Milestone year at CTL

Community Theatre League entertains city theater goers for 40 seasons

By JACK FELIX

Sun-Gazette Correspondent

hen Alan Davies asked the Lycoming County Historical Museum curator to use the museum’s basement to stage the newly formed Community Theatre League’s initial production in 1977, he hardly could have envisioned that 40 years later, CTL would not only be surviving, but actually thriving.

In that premiere production of “Once Upon A Mattress,” the ladies-in-waiting included the current, longtime box office manager B.J. Kropp, and CTL’s president Andree P. Phillips. And four decades later, the 2016-17 season recently concluded with a popular, three-weekend run of “The Music Man,” in the downtown Trade and Transit Center, 100 W. Third St.

Davies, who had been transferred from Savannah’s Tetley Tea plant to Williamsport, decided with four other business-oriented individuals (Peter DePasquale, Andree P. Phillips, Joe Karpinski and Jack Felix) to create a different styled community theater where there would be neither membership dues nor annual meetings.

“Your participation is membership in the Community Theatre League” was its first slogan.

CTL was truly a “gypsy” in the formative years — auditioning in one spot, rehearsing in another and staging its show in yet another venue. Early productions were mounted in Divine Providence Hospital Auditorium, Harmonia Hall, St. Boniface Elementary School gym, and, in its only dinner theater presentation, at Annunciation Parish Center.

Trinity Church Parish Hall was rented for the 1979-80 season, which included the first of three productions of “Oliver,” with Steve Hulslander featured in a different role in each version.

The following year, CTL was able to purchase the former Kingdom Hall, 1131 Washington Blvd. After renovations by its volunteers, the first production in its new home was “Stop The World. I Want to Get Off” with Rick Mason playing Littlechap. A couple of years later, a Williamsport Sun-Gazette headline asked, “Who says a woman can’t be a Scrooge?” when CTL cast Julie Hulslander as Ebenezer Scrooge in “A Christmas Carol”.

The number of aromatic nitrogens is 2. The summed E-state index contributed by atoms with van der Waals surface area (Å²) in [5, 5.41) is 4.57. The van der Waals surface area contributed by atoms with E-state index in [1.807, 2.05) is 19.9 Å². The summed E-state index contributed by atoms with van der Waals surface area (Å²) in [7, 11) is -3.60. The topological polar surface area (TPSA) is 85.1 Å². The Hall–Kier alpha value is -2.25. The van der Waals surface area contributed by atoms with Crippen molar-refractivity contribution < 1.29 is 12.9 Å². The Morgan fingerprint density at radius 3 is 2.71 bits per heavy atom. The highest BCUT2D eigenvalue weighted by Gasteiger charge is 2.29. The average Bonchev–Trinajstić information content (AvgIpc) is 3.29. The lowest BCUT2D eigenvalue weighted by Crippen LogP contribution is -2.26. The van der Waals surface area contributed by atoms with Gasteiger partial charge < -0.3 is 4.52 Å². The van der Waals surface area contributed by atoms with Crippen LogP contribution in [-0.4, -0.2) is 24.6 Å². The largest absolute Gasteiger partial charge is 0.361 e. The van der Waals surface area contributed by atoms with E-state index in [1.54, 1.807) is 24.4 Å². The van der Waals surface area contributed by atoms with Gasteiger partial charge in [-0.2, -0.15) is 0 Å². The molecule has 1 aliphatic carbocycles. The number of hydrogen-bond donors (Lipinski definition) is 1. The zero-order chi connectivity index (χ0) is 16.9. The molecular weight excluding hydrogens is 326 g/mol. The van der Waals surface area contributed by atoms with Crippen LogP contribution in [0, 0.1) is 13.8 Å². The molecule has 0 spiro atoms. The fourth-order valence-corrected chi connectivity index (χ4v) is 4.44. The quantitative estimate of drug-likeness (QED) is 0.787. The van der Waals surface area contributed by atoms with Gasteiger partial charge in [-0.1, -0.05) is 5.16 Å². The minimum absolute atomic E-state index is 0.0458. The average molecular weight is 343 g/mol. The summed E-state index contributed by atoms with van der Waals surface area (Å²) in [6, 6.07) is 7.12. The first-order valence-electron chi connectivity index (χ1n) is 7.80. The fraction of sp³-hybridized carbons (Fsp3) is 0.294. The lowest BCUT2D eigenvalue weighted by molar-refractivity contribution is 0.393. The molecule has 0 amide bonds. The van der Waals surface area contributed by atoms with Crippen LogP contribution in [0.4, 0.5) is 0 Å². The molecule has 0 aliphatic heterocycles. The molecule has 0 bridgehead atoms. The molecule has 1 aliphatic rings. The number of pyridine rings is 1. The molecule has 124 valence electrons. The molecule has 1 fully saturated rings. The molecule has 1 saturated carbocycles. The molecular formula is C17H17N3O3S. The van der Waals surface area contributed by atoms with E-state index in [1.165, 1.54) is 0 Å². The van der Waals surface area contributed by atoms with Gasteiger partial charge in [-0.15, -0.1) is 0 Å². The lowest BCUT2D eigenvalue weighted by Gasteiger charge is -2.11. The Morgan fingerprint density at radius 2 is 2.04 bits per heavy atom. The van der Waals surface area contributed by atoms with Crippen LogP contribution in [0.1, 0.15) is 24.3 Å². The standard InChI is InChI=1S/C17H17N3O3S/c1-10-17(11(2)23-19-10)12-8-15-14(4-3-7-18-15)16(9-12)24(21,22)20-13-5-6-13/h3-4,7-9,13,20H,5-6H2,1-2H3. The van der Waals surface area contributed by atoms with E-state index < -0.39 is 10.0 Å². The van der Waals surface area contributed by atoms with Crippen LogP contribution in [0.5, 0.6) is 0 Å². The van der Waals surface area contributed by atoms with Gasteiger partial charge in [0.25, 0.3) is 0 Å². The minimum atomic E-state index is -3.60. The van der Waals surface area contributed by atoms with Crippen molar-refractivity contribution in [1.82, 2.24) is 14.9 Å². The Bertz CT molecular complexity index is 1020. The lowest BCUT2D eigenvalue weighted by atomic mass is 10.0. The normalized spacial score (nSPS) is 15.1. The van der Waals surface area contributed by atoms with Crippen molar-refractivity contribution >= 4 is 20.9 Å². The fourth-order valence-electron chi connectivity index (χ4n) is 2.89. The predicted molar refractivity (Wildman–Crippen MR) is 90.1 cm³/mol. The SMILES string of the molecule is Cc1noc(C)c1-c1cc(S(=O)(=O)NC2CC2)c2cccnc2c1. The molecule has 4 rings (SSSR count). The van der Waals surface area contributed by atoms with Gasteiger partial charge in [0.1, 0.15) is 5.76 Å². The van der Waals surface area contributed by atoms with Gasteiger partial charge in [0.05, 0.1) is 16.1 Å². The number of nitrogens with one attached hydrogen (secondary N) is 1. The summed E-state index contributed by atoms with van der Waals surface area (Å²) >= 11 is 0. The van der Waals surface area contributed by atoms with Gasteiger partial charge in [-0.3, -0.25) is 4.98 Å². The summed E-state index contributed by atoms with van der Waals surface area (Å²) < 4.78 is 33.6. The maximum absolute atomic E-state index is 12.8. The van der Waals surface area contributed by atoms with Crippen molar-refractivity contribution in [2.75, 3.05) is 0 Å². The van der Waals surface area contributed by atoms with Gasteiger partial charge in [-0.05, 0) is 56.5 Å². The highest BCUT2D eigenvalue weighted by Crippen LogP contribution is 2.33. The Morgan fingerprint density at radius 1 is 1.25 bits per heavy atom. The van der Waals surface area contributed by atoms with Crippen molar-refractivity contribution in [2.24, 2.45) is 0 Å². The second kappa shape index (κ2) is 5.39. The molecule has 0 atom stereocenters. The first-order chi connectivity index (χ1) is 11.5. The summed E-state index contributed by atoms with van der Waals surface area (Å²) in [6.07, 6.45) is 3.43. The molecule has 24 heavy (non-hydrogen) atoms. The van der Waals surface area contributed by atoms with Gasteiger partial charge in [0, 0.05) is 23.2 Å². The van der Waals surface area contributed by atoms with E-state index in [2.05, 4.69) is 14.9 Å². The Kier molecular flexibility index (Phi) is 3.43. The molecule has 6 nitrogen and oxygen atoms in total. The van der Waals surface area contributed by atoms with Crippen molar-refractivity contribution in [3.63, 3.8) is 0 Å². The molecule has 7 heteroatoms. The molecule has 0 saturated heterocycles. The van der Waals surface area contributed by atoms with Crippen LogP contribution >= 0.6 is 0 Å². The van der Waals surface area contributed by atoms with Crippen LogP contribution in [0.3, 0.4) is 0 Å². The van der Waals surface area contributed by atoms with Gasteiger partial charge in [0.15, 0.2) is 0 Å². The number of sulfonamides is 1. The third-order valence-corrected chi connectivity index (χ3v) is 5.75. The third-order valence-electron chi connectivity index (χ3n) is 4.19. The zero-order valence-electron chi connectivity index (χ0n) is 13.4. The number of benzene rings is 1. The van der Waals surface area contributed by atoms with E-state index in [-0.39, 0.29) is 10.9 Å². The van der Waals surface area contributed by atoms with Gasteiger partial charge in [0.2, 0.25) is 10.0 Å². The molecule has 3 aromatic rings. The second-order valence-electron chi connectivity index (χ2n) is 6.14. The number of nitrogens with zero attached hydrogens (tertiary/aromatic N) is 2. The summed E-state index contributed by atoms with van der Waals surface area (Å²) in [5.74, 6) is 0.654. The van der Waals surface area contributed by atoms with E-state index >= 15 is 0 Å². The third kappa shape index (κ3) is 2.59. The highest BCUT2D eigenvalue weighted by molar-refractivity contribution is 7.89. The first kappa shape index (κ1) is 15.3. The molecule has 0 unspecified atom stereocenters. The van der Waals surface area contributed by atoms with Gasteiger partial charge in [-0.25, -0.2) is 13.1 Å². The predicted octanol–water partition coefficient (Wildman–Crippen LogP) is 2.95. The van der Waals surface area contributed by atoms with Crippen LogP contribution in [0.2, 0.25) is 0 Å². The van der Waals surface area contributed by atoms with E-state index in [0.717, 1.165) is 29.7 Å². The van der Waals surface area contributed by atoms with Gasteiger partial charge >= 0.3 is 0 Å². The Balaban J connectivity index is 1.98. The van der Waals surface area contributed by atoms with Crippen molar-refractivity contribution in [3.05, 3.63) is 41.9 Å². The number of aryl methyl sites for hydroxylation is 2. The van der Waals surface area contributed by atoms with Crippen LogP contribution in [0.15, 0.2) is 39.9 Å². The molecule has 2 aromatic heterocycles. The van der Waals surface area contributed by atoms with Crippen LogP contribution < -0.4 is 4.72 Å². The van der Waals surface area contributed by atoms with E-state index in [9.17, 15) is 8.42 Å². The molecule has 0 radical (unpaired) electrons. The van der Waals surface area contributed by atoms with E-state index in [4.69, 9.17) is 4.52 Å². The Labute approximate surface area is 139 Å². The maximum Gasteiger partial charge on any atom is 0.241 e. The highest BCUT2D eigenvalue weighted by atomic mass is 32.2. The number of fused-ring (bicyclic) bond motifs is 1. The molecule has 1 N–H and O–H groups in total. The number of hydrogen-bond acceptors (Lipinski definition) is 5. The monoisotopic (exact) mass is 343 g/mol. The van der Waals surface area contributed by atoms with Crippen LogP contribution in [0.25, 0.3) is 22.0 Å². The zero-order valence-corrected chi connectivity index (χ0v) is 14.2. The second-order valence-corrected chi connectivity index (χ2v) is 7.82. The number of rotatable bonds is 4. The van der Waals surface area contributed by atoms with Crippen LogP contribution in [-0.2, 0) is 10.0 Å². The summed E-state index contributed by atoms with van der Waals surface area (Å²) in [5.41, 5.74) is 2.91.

Dozens of talented area actors, singers and dancers graced CTL’s cozy confines at Washington Boulevard, including frequent appearances by Lucy Henry, Jerry Beardsley, Janet Stroble, Antony Davies, Tom Ryersbach, Joyce Garner and Chuck Campbell.

Fun-loving Campbell pulled one of his favorite pranks during “Plain and Fancy.” Each night when the houses lights went out, Campbell had a horse and Amish buggy come from the street behind the theater, and enter through the theater’s front doors and go out onto the darkened stage. When the lights came up, the audience gasped, seeing the horse only a few feet away.

During several seasons on Washington Boulevard, CTL introduced its Young People’s Theater Company with Garret Tinsman as director, produced several musical melodramas, and after playwright attended one of his plays, Mark Dunn became its informal playwright-in-residence.

After plans to build a downtown theater progressed with the purchase of a lot on Fifth Street, CTL reversed its course in 1999 and accepted an offer to move into the new Joseph M. McDade Trade and Transit Centre.

The first production in CTL’s new home was an original revue “Murder, Mayhem, and Other Musical Mischief,” written and directed by Jack Felix with Ted Richardson as music director.